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From Ceki Gülcü <c...@qos.ch>
Subject An alternative JTable
Date Thu, 21 Mar 2002 16:09:53 GMT
Hi Oliver,

I have just added a small program called TableAppender in
contribs/CekiGulcu/TableAppender.java to our CVS repository. This
program illustrates a possible algorithm to manage a large number of
logging events. This particular implementation uses a fixed sized
buffer although a dynamically growing buffer would work just as well.
My tests show that TableAppender can handle the insertion of 100'000
events in about 4 seconds. These 4 seconds include the painting of those
100'000 elements in the table. Let me know what you think of it.

On a related but different register, chainsaw as it exists today has
3 buffers. A buffer for pending events that chainsaw just
received from the client but has not yet processed, a second buffer
containing all the elements received so far, and a third buffer that
contains the events that remain after filtering by the various
filters.

I would suggest an alternative architecture where only two buffers are
needed. One for collecting events and another buffer to contain the
events after filtering. The latter buffer would also serve as the
underlying data structure for the TableModel. I also believe that
there is no need to have a separate thread to process the events such
as the MyTableModel.Processor. Let me know if you wish to pursue this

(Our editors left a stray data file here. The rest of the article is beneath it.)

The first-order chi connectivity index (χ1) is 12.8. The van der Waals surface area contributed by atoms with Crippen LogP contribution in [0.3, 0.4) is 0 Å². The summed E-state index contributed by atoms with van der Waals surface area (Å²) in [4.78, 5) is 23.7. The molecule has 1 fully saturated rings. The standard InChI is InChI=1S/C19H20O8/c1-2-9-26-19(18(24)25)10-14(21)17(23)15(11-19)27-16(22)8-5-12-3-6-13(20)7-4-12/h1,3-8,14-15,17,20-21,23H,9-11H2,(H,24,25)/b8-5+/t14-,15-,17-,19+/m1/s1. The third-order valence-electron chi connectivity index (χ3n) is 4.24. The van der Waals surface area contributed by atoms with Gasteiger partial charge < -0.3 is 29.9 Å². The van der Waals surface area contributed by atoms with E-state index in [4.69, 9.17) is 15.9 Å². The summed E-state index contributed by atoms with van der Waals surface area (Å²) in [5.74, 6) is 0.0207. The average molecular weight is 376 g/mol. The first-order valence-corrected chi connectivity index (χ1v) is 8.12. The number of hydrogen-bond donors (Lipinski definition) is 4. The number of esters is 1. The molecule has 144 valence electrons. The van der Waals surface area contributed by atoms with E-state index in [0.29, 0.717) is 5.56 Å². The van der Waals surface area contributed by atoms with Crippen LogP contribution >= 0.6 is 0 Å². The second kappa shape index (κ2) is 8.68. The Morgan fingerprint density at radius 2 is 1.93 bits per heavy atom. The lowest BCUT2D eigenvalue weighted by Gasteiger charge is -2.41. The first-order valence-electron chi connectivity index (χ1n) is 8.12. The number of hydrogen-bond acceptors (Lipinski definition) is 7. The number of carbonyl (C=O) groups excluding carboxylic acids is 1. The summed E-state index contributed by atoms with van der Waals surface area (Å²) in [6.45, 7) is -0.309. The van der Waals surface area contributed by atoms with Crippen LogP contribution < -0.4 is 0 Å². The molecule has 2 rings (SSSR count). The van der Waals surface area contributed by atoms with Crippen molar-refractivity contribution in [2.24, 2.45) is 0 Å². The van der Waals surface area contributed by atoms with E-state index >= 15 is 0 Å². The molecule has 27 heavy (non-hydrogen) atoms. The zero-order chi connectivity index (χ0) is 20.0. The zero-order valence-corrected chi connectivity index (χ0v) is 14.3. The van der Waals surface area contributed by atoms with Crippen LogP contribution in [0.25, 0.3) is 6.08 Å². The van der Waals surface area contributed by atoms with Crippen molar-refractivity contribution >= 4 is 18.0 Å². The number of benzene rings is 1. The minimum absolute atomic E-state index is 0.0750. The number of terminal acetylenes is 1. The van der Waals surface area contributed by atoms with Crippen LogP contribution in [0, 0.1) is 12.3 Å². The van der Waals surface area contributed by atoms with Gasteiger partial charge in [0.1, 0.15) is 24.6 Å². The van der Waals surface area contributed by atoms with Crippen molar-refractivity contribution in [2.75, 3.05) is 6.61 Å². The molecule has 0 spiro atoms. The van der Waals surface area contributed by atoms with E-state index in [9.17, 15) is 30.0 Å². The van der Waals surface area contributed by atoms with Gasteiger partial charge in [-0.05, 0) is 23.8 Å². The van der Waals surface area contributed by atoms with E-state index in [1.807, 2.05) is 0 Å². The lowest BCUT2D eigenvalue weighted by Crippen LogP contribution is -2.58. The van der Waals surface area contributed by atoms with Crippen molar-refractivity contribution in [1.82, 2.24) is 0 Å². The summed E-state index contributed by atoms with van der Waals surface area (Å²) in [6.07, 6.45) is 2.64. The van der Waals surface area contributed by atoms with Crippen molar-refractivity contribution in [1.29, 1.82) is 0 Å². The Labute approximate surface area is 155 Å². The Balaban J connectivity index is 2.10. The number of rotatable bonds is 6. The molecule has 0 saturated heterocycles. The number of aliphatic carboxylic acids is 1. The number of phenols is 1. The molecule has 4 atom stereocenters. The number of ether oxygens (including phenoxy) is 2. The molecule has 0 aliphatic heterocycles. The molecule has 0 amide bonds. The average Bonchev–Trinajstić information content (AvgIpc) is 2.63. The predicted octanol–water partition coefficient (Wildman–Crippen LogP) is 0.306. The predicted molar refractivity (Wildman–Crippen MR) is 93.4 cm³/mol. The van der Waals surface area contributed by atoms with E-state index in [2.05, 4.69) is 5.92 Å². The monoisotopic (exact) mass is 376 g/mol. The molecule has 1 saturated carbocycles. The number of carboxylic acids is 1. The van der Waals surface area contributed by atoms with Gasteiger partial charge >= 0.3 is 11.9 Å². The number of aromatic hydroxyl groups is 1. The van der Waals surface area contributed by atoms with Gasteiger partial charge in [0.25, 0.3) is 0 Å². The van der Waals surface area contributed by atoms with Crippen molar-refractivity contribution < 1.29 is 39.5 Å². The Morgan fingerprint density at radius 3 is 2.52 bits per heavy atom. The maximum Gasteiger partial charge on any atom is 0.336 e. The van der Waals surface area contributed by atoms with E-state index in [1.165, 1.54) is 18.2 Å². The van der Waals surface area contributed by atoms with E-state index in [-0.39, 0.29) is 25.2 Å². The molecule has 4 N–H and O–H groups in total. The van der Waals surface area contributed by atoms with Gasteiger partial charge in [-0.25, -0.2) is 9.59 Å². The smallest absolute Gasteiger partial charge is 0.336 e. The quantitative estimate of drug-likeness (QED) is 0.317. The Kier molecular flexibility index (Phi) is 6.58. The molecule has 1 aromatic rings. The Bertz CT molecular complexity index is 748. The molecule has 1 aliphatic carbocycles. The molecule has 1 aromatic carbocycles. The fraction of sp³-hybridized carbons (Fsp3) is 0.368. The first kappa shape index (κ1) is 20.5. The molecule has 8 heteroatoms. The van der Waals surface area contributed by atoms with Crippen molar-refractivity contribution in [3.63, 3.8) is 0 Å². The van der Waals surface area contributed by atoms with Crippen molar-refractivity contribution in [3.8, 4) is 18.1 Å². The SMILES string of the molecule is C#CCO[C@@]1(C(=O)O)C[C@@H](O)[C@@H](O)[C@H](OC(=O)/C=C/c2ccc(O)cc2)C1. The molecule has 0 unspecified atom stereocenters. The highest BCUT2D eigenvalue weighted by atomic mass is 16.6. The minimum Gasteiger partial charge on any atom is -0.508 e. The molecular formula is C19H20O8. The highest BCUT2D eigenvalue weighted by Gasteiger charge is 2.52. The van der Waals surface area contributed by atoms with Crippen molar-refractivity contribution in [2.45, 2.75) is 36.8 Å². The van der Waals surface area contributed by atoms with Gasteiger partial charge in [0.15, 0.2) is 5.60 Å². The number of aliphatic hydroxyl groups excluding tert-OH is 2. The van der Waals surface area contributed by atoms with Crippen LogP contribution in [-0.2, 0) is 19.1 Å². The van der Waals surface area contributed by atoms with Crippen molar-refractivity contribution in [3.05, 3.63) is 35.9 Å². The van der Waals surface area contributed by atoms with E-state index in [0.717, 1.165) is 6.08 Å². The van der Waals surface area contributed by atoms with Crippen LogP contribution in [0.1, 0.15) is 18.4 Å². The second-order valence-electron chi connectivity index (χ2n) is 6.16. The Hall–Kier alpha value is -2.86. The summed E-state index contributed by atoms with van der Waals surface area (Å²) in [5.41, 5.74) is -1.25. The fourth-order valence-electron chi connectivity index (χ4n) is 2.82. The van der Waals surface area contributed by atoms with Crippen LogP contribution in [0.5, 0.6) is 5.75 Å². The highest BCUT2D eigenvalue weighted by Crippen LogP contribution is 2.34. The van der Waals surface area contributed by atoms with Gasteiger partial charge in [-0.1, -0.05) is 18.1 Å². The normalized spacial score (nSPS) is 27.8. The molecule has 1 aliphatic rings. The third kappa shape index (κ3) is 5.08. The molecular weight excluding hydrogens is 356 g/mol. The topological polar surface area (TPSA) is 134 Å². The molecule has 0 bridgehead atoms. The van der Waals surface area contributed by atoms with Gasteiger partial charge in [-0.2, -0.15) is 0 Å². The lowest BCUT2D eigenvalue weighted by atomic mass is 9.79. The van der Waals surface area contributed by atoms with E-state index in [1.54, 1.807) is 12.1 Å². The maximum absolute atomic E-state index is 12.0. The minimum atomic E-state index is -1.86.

further.

As for introducing Checkstyle (http://checkstyle.sourceforge.net/) in
log4j, I am favorable to the idea although I do not yet see a burning
need for it. Being the only active committer I do not have much
trouble sticking to the log4j coding style which happens to be my
favorite. A while back, there was a long and somewhat unpleasant
discussion on general@jakarta mailing list on coding conventions. It
did not go anywhere. As a result of this discussion however, I along
numerous other people concluded that the only way to enforce coding
standards is using an automated process.

Gump (http://jakarta.apache.org/gump/) is a concrete example of the
power of such an automated process.  It detects backward incompatible
changes in project A that breaks project B which depends on A. It has
been an extremely useful tool to preserve log4j's backward
compatibility.

I think Checkstyle can prove to be an indispensable tool. As long as it
doesn't bring development to a screeching halt, you are welcome to add
style checks to log4j. You might also want to suggest it to others on
the general@jakarta list.

--
Ceki



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